One of the things I know that I would add to me file would be log in details for some of the sites I go to a lot. I have friends on there that I would rather know what happened than just wonder. By giving the information to whoever I gave the file to they would at least have the ability to inform these people about my passing.

  3. posted by Jay on

    I have yet to create an “in case of” file but hope to do one soon. My main concern is that I want my survivors to be able to find all my assets, few though they may be.

    As a start, I anticipate emailing to my brother and father (1) the banks and brokerages where I have my accounts, 401(k)s, etc., and the last four digits of the accounts; (2) the names of any insurers and the last four digits of the policies; and (3) the location of safe deposit boxes and their keys (and that car and house deeds/titles are in the box).

  4. posted by Jackie on

    I think I don´t need to have a file like this because I have nothing!! ;D

  5. posted by hmr on

    Erin, please follow up on this topic at the end of the month or later in the year. I’d love to know what surprises you came across and how long it took you to complete the project. Also, I’d be curious as to the final design of the information. A binder? A CD? How did you delineate the topics? What changed as you continued working with the info?

    I should probably start on this now while it’s just me and the two cats. It must be easier to do when there’s fewer people involved.

  6. posted by luxcat on

    please remember if you choose to put documents in a safety deposit box that in many USA states unless the person who needs to access is is a CO RENTER not just a signatory on the box, they may NOT be able to access the box after your death until after probate! This even means your spouse! so always keep a copy of key info someplace else as well…

  7. posted by Nana on

    Since I’m old and keep things on paper, I’ve sent my older daughter / executor things like the insurance papers for my house (not a good thing to keep in my house if it burns down) as well as other details. Sometimes I just hand her the document, sometimes it’s sealed and it’s for my file. And yes, it does include ‘who to notify’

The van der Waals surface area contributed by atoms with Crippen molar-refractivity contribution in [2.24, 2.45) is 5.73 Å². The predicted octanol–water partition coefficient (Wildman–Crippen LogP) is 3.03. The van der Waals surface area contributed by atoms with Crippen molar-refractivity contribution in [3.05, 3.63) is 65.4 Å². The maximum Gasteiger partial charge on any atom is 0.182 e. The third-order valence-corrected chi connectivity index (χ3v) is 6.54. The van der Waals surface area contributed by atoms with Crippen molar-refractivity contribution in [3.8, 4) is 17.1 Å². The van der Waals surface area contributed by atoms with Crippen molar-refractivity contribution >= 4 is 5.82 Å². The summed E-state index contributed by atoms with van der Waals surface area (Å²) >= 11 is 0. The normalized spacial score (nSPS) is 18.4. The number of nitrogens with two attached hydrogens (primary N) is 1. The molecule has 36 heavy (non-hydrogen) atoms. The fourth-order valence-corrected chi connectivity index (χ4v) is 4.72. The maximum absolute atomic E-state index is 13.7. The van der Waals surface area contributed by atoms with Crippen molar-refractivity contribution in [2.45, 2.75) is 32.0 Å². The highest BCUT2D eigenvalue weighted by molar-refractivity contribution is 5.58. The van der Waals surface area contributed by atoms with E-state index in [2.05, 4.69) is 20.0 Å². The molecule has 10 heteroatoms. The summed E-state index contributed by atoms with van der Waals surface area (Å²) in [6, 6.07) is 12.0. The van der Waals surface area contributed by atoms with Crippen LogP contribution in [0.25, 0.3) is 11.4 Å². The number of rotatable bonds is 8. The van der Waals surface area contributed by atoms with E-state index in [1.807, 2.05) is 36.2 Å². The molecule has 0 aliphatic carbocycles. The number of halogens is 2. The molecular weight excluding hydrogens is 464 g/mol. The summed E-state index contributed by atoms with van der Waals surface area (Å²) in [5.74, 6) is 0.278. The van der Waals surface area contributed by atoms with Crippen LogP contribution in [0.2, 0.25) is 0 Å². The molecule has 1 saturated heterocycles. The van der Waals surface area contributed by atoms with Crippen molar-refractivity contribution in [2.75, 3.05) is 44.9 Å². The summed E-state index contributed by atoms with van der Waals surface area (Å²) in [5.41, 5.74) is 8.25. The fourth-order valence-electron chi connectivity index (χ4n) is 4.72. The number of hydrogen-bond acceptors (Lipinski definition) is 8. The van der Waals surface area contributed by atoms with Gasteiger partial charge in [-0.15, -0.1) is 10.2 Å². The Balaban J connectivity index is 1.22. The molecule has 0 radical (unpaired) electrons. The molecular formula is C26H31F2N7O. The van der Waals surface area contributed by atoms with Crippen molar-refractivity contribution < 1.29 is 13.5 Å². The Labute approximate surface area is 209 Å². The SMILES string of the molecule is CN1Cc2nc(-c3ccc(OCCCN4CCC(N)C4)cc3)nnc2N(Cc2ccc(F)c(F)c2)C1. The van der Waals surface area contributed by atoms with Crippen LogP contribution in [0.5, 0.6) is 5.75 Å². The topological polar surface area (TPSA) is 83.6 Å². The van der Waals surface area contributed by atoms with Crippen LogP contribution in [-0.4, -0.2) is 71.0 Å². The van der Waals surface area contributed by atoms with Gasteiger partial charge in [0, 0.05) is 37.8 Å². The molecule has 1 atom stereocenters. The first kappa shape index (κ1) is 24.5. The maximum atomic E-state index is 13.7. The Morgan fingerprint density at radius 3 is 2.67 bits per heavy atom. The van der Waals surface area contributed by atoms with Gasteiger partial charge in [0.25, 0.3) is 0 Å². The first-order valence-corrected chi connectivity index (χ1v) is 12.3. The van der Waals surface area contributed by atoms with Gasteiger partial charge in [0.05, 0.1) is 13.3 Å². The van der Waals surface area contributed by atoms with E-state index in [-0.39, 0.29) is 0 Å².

8. posted by Emilie on

    It’s a really good idea that I’ve been vaguely thinking about lately. As soon as my life gets in better order I will put it on my to-do list. I’d feel much more comfortable knowing everything is in order. That also includes what I want people to do with my computer files and various Internet accounts…

    I almost never comment but I want to say, thank you for this website! I read every post.

  9. posted by Rae on

    This post reminded me that I really need to update my ‘in case of’ folder now that I have a lot more clients.

    I recently took over the management of an apartment complex and the other day an elderly tenant came to the office with some “in case I drop dead in my apartment” (her words) instructions, all neatly laid out and typed: who to call, who to *not* let into the apartment, where to forward her mail, and more.

  10. posted by Dorothy on

    I am fairly recently-widowed, have no children, and recently re-located to a new state.

    I asked my mother-in-law to be my executor. She, my sister and several close friends know that THE LIST is a red fabric portfolio, marked “In Case of my Death”, stored in my freezer. It’s got all the account numbers and contacts. Also, I’m a quilter, so I’ve arranged for DMIL to call one of my quilting friends who will come clear out my studio and dispose of its contents.

    The “red bag” works. I was recently in a fairly serious car accident. One of my friends stopped at my house and picked up the “red bag” on her way to the hospital since she thought we might need my powers of attorney.

  11. posted by Tiffany on

    I found this form to be really helpful for organizing documents ‘just in case’: https://www.fs.ml.com/publish/weekly_pdfs/79406_321732PM_OrganizingYourLife.pdf

  12. posted by chacha1 on

    I don’t have this done yet. It has just been repeatedly pushed down the to-do list by other stuff that seemed more important/urgent (and might well have been). No excuse.

  13. posted by Mletta on

    Great post, Erin. Hope it helps folks get over their queasiness about addressing the issues of being incapacitated (death is NOT the ultimate problem) or dying.

    I created my own “personal briefing book” (hard copy, scanned copies and one kept in the apartment, the other with two friends –don’t trust banks to have access and there are other issues about quick access.)